Thursday, September 08, 2005

Government wearing two hats

The Government is both a majority shareholder of Telstra and a regulator of Telstra. So when Telstra informs the Government of market sensitive news, did Telstra also have an obligation to inform the rest of the shareholders?


1. It could be argued that Telstra is negotiating with the Government playing it's role as the regulator. However, clearly talking about having to borrow money to pay dividends doesn't sound like regulatory issues to me.

2. The other option is to argue that the information is already readily available, and that financial analysts could already deduce that information from public records.

3. Now if there were additional information that was made available to the Government and the Government is acting on the information to sell its shares to the disadvantage of other people in the market, does this constitute as insider-trading?

4. The government argues that it is illegal for them to reveal the substance of discussion to the general public, under advice from the Department of Finance.
"The reality is that according to the advice I have from the Department of Finance, and from my own department, it would have been against the law for the Government to have done so," he told Parliament.

How come he didn't ask the Department of Attorney General. I thought that when two laws contradict, the newer law has legal effect. Apparently, the information was "... provided to the Government in accordance with the Telstra Corporation Act".
(I'll look these up later)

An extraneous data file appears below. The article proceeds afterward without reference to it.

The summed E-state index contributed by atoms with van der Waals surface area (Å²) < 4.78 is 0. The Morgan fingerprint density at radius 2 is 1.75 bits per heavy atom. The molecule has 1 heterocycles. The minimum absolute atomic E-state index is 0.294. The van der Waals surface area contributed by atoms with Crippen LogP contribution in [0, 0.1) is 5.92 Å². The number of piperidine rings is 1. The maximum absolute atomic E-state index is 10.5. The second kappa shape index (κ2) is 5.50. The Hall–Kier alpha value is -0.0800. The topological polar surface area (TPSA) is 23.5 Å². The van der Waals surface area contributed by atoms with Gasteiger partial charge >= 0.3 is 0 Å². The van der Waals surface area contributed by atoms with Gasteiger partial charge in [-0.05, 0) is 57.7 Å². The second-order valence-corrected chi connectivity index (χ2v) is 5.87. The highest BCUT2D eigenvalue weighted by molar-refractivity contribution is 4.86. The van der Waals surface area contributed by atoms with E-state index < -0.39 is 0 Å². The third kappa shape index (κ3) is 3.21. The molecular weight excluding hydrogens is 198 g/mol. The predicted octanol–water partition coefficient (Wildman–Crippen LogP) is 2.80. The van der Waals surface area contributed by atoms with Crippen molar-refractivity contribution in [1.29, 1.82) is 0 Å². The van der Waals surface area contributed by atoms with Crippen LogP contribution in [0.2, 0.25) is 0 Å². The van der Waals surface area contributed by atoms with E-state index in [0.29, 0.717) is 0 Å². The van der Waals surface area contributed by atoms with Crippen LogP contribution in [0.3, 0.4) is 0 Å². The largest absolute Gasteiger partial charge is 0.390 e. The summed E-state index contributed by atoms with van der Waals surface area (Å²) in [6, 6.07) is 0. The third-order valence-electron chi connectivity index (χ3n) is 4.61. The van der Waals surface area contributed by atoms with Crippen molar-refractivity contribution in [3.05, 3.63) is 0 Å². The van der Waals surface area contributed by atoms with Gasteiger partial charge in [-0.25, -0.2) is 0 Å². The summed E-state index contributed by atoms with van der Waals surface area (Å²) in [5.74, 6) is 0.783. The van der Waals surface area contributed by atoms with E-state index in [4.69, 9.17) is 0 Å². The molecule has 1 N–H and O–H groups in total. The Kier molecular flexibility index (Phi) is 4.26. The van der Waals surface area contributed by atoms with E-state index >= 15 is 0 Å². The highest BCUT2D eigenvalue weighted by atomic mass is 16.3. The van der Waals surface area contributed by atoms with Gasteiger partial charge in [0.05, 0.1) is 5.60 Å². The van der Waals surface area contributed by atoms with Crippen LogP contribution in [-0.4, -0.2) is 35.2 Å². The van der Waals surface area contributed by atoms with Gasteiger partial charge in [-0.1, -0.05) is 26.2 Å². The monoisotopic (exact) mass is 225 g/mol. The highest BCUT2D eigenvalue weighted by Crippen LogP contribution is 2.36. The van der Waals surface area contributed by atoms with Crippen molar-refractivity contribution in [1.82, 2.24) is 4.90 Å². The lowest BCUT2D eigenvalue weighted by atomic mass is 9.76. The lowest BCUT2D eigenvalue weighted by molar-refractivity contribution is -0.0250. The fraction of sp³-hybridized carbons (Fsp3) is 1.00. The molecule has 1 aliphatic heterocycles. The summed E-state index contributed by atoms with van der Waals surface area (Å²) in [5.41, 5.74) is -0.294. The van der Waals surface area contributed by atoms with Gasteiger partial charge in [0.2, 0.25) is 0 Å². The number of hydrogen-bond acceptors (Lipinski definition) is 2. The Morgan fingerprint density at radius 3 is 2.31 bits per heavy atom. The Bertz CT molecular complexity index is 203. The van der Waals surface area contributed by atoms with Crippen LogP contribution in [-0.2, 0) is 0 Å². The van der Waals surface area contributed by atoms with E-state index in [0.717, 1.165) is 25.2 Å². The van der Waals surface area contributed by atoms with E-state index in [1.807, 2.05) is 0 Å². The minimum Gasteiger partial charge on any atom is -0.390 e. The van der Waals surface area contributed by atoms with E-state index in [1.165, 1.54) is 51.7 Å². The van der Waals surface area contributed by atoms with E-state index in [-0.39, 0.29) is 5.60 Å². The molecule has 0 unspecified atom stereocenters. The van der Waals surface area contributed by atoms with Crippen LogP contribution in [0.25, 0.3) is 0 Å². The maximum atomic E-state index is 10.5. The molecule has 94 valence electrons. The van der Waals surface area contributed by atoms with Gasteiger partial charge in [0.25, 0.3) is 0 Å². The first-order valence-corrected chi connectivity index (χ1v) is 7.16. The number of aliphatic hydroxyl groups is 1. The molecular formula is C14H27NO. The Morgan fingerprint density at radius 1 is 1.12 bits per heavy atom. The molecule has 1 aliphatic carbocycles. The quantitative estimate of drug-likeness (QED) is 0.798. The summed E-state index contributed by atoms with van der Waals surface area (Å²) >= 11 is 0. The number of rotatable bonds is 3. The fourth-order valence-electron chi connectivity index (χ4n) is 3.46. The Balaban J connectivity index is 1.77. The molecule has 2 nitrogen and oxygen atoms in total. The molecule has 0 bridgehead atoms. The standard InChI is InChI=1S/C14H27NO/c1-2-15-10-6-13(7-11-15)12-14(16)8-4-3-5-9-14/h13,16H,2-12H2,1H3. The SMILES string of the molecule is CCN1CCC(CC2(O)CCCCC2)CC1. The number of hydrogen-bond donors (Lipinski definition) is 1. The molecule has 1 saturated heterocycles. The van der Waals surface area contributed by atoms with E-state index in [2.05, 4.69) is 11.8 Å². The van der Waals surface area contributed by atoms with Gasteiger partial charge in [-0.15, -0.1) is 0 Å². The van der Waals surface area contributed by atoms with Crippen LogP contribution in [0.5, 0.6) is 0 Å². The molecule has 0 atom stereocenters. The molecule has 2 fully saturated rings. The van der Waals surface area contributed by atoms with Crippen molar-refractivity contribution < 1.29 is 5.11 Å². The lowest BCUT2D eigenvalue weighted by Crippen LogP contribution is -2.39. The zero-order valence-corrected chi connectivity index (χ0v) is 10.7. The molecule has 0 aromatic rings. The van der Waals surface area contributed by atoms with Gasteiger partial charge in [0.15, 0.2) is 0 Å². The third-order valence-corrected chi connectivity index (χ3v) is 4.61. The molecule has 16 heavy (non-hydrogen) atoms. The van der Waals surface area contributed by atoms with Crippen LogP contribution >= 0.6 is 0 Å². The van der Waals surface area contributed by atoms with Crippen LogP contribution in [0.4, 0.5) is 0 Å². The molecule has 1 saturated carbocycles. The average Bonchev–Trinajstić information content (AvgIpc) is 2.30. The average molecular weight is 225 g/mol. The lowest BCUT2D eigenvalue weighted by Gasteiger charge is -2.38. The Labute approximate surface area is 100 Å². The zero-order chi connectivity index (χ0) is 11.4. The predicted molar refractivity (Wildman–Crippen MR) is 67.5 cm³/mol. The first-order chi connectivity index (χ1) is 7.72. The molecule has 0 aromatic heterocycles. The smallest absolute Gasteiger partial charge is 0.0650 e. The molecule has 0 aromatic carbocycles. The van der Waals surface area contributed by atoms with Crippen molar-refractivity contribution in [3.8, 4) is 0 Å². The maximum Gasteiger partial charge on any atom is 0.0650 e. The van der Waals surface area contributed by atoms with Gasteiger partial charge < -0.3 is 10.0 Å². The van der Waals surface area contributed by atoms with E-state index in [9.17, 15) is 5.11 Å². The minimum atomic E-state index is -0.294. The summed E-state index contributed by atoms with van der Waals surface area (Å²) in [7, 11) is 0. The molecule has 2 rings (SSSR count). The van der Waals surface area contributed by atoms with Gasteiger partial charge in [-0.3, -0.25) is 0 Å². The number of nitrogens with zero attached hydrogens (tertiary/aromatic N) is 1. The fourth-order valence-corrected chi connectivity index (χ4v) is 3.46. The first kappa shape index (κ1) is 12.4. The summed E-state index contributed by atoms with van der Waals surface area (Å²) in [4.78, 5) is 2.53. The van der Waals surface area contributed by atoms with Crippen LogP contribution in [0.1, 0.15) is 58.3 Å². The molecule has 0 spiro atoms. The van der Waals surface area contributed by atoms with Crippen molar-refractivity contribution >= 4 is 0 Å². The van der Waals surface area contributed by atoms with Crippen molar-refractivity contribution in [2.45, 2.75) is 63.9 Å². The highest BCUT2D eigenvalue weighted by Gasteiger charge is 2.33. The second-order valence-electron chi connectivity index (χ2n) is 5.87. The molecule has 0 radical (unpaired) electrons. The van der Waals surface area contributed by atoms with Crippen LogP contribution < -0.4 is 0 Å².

Oooh, so many questions. Let's so not-have-another-enquiry-this-time-because-no-heads-are-going-to-roll-and-maybe-someone-will-get-a-plum-ambassador-appointment-again.

Tuesday, September 06, 2005

Arabic Trojan butts into porn surfing -

Security experts today issued a warning after detecting a malicious Trojan horse which tries to interrupt the surfing of adult websites by displaying messages from the Koran.
At last, the Christian Right and the Muslims can find some common ground.

Monday, September 05, 2005

Hurricane Katrina

There's been a lot of criticism on the Bush government's response to Hurricane Katrina. For example, "people didn't leave because they didn't have cars". However, I just don't think the government is alone to blame here.
In Asia, if people relied on the government to save them, well, that's as reliable as waiting for God. A Muslim school teacher used to tell me that the Prophet Muhammad said: "Have faith in God, but you should still tie-down your cow to the fence post".
Of the disabled people who were left behind, I want to know what their neighbours did. Did they just leave these people behind to die?

Saturday, September 03, 2005

Policy and taxes

The comments to John Quiggin's blog on simplifying taxes reinforce how taxation is becomes a tool of social policy.

There were some snide comments about the 2% tax on revenue proposed by Pauline Hanson. Let's say if they manage to get around the problem of not taxing financial transactions by banks, the end result would be very large businesses, which benefit from lower costs by avoiding tax cascading. However, the end result would be very much like the old Australia, where Australia becomes a workers paradise, in contrast to UK - a nation of shopkeepers. I can imagine the government of the day then pandering to the workers instead of chanting industrial reform.

Friday, September 02, 2005

Play that funky music, white boy

Michael Sippey writeswrites:
New Orleans is under water, gas is headed to $4 a gallon, Iraq's a fucking mess and our fearless leader is strumming guitars with country stars.

Reminds me of Indonesia's last President, who preferred to spend time cooking rather than meeting foreign emisaries.